Oakland A's Front Office Q&A: David Forst

The rising prospects in the Oakland A's system are not limited to their minor league affiliates. When discussions about future GMs start up around the league, A's Assistant GM David Forst is often one of the first names mentioned. We spoke to Forst on Thursday about the changes that the organization made this off-season, the draft, the new additions to the club, Carlos Gonzalez's ETA and more…

OaklandClubhouse: I was hoping you could tell me about the changes that you have made to the team's scouting department this off-season. What did the team do and have you seen an impact yet?

David Forst: We sort of openly admitted that that was a part of the organization that had sort of fallen behind because of our focus on the major league club. Considering that the run of success we had starting in 1999 was, in part, due to the scouting and player development that we had here, we realized that it was probably something that we should have addressed sooner. The fact is that we did get together at the end of the 2007 season with every part of the organization in order to address it and really make changes that were needed for a few years.

We added area scouts. We added financially to our signing bonus budget on an international level. We increased some of the responsibility of some of the folks spread out in Latin America, and we added responsibility to [Special Assistant to the GM] Randy Johnson in terms of international work and covering the Pacific Rim, as well as Australia. It really was something that was long over-due here.

OC: Do you see the team being a bigger player on July 2nd, when the big-time international signings tend to get announced?

Arnold Leon of Mexico was a six-figure bonus international signing this off-season.
DF: I'm not sure that we are going to see that immediately. I don't know that this year we have enough background [on all of these players] to do that, but the fact is that we already have significantly more information than we did in years past. We've had conversations about players in price ranges that we, in other years, would have never considered. So we've already seen a change in the information that is coming in and the possibilities of players. I don't know that it is going to come together for this year's signing period, but I think going forward we feel good about being a player in that game.

OC: Do you think that the timing of this expansion along with the Japan trip will help you in the Pacific Rim at all?

DF: I'm not sure that spending a few days over there is really what is needed for us to have a leg up there. What we need to do over there is really operate on a grass-roots level in terms of seeing players and that sort of thing. But, certainly having been over there, the A's brand is now more familiar to the players there. We have some good contacts now; people that we had been in touch with before but now have had a chance to see over there. So it certainly can't hurt.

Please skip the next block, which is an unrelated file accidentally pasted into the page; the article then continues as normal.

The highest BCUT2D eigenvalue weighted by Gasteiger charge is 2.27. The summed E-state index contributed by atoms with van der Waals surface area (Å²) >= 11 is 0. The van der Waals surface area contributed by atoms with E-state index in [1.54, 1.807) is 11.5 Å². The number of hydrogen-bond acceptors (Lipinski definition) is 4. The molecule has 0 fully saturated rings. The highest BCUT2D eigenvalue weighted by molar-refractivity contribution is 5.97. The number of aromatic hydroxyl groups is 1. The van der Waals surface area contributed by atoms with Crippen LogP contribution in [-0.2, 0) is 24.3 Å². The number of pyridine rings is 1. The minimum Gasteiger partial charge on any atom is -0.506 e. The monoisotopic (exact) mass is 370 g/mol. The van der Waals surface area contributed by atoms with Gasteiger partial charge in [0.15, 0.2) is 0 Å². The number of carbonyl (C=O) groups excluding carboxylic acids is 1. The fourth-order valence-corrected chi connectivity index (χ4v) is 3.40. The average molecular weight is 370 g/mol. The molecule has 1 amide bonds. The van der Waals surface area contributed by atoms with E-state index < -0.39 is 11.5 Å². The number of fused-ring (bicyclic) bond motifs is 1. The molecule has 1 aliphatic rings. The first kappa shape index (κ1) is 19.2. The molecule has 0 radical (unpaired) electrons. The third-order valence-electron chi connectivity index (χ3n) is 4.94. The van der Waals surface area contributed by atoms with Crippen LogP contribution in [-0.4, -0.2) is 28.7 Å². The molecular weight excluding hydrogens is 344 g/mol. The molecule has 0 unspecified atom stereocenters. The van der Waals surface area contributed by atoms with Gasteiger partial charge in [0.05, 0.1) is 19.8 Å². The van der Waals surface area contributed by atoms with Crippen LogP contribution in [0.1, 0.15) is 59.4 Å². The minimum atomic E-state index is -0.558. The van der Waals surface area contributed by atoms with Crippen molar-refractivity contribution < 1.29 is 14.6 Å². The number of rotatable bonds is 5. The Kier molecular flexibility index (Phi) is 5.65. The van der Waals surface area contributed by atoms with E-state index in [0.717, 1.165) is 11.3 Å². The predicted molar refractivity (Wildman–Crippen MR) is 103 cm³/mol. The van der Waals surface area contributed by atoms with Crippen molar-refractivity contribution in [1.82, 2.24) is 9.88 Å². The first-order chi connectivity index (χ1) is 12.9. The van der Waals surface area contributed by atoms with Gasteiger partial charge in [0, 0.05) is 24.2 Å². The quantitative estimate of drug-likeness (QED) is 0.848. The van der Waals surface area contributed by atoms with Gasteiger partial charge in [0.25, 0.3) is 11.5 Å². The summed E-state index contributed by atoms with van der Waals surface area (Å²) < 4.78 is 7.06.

OC: Switching to spring training, with all of the new players in camp, was there a different feeling than in past years when the club was made-up more of core group of returning players?

DF: Spring training was definitely different this year. Whether it was because of the new faces or the new direction surrounding the team, whatever it was, I think that a lot of us had the most enjoyable spring that I can remember. First of all, seeing Bob [Geren] kind of take over and make his own culture with this team with the new faces was great. I think a lot of the players welcomed the challenge of the media kind of picking us to finish last just about everywhere.

Dana Eveland was one of the new faces this spring for the A's.
Also, to a man, the players that we traded for exhibited what our scouting reports said that we were getting in such a short period of time. It was very encouraging.

OC: You've seen some of them already in the big leagues with Ryan Sweeney, Dana Eveland and Greg Smith. I know that it is early, but are you encouraged with what you are seeing so far from the guys you got in the trades?

DF: Yeah, we are encouraged. Obviously, those trades were not made for us to have success in April 2008. So I think we are focused more on the development process of those players, even the ones who are already in the major leagues. As we sit here [on Thursday], Ryan Sweeney is hitting close to .300, but, more importantly, we've seen how well he plays centerfield. We see how well he can run the bases. We've seen how well he can make adjustments at the plate between the time when we first saw him in spring training and now. Those things are a lot more important than results.

It's similar with Dana [Eveland]. His stuff was never really in question, but I think that Curt Young has gotten through to him to make some changes. He is working faster. He is throwing more quality strikes. Those developmental-type things are what we are looking at now as important for down-the-road, as opposed to whatever Dana's record is, I think, 1-1 with a 2.00 ERA or something like that. Those numbers are less important than the fact that we are seeing that the progress in their development is what we expected of these guys.